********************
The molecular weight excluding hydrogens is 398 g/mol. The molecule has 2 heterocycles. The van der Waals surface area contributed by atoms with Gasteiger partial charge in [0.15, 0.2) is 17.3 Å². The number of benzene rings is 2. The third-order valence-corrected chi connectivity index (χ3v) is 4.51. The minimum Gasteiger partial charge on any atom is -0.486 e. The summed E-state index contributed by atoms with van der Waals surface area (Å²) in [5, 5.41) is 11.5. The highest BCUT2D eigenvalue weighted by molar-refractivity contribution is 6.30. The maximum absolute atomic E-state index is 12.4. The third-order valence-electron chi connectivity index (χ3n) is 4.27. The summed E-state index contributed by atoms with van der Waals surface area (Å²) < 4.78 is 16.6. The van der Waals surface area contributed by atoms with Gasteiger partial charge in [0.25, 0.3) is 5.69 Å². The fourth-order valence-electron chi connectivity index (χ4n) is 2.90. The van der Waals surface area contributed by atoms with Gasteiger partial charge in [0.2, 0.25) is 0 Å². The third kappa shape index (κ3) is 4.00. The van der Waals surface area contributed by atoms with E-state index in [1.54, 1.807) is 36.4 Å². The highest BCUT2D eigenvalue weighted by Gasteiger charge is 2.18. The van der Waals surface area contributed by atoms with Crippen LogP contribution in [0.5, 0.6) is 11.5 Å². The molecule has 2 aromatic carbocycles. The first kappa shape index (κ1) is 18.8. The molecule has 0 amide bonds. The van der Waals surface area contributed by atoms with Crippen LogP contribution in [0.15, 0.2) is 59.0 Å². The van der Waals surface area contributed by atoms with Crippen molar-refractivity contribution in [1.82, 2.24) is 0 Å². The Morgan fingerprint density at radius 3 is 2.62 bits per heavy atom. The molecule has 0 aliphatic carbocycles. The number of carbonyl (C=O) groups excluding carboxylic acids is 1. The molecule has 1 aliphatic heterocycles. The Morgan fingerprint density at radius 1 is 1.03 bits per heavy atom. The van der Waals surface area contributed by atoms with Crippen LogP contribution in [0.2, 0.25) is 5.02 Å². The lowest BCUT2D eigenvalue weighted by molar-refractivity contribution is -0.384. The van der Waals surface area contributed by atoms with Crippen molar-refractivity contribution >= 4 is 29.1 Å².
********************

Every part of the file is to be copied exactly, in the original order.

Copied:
The molecular weight excluding hydrogens is 398 g/mol. The molecule has 2 heterocycles. The van der Waals surface area contributed by atoms with Gasteiger partial charge in [0.15, 0.2) is 17.3 Å². The number of benzene rings is 2. The third-order valence-corrected chi connectivity index (χ3v) is 4.51. The minimum Gasteiger partial charge on any atom is -0.486 e. The summed E-state index contributed by atoms with van der Waals surface area (Å²) in [5, 5.41) is 11.5. The highest BCUT2D eigenvalue weighted by molar-refractivity contribution is 6.30. The maximum absolute atomic E-state index is 12.4. The third-order valence-electron chi connectivity index (χ3n) is 4.27. The summed E-state index contributed by atoms with van der Waals surface area (Å²) < 4.78 is 16.6. The van der Waals surface area contributed by atoms with Gasteiger partial charge in [0.25, 0.3) is 5.69 Å². The fourth-order valence-electron chi connectivity index (χ4n) is 2.90. The van der Waals surface area contributed by atoms with Gasteiger partial charge in [0.2, 0.25) is 0 Å². The third kappa shape index (κ3) is 4.00. The van der Waals surface area contributed by atoms with E-state index in [1.54, 1.807) is 36.4 Å². The highest BCUT2D eigenvalue weighted by Gasteiger charge is 2.18. The van der Waals surface area contributed by atoms with Crippen LogP contribution in [0.5, 0.6) is 11.5 Å². The molecule has 2 aromatic carbocycles. The first kappa shape index (κ1) is 18.8. The molecule has 0 amide bonds. The van der Waals surface area contributed by atoms with Crippen LogP contribution in [0.15, 0.2) is 59.0 Å². The van der Waals surface area contributed by atoms with Crippen molar-refractivity contribution in [1.82, 2.24) is 0 Å². The Morgan fingerprint density at radius 3 is 2.62 bits per heavy atom. The molecule has 0 aliphatic carbocycles. The number of carbonyl (C=O) groups excluding carboxylic acids is 1. The molecule has 1 aliphatic heterocycles. The Morgan fingerprint density at radius 1 is 1.03 bits per heavy atom. The van der Waals surface area contributed by atoms with Crippen LogP contribution in [0.2, 0.25) is 5.02 Å². The lowest BCUT2D eigenvalue weighted by molar-refractivity contribution is -0.384. The van der Waals surface area contributed by atoms with Crippen molar-refractivity contribution >= 4 is 29.1 Å².